18th May 2022
2 minute read
CRO is broken—it optimises the wrong measure in the wrong manner. Conversion rate is one of those measurements that’s been around for a while and is easy to understand, but your business will suffer if it becomes your sole focus. This is because increasing a conversion rate is easy; but increasing the volume of sales and gross profit of your website – and therefore your business – is much harder. When agencies talk about CRO it implies that all they care about is increasing your conversion rate. You can increase conversions by having a 50% off sale – is that what you want?
What we need to concentrate on are the metrics that really matter; average order value and number of transactions. These things can’t be faked or misinterpreted, and the higher they are, the better for you, your website and your business.
To improve these metrics we need to understand why real people buy, and this is the second place where the usual optimisation process falls down; we optimise for the brain; but real, human beings don’t buy with their brain, human beings buy with their heart.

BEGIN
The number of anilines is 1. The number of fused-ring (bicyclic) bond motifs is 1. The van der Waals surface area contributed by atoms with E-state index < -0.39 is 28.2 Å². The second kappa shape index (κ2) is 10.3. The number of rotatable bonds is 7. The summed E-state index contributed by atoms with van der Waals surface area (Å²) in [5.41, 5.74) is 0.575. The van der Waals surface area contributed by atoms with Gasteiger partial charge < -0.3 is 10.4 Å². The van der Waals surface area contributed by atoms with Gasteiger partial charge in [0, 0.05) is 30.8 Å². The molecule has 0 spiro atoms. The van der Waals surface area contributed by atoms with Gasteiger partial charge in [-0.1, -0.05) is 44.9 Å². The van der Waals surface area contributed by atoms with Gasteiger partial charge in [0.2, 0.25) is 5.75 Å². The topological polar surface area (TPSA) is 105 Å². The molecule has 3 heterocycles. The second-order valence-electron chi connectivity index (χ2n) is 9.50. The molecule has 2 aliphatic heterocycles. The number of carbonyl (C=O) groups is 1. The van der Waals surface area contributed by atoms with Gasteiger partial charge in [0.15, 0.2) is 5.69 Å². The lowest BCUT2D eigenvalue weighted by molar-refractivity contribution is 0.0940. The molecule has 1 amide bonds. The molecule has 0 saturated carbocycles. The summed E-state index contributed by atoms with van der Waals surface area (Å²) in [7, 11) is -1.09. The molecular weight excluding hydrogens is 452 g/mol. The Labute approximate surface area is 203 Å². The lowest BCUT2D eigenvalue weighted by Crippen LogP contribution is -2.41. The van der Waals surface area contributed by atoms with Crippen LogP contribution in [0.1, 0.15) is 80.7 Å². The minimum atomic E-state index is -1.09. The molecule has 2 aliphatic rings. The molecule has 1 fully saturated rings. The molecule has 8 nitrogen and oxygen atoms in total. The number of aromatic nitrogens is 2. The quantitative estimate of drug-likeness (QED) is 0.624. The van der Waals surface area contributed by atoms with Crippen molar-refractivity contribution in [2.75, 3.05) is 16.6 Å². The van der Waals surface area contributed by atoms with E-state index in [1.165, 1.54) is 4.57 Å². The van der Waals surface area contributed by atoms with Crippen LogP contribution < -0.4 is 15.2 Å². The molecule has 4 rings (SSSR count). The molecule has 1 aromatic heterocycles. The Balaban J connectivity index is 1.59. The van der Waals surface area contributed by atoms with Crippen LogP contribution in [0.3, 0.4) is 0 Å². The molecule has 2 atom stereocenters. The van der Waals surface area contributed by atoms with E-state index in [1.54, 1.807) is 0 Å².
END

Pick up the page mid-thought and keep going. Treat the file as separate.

Our decisions are made subconsciously and then post-rationalised by the brain. Optimisation work can ignore this, instead focusing on checklists of ‘best practice’, data, and rational solutions.
If you use the same techniques as everyone else, you’re likely to end up the same as everyone else. If you’re optimising the same, wrong thing the same, wrong way as everyone else – you’re not going to win.
We need a different view of what’s needed on a website and how to achieve it. One that uses a combination of psychology, UX and creativity to improve the metrics which really matter for your business. The sweet spot in the middle of these three is where the magic happens. Where we can combine logic with intuition and science with lucky accidents. Try the things nobody else will to get the results nobody else does.
More magic. Bigger leaps
Optimising a website for the heart and not just the head.
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Rob Dobson has been working in digital and building websites for 20 years. From designing and developing the world’s first internet bank in 1999 (smile.co.uk), he founded Northern Comfort in 2010.
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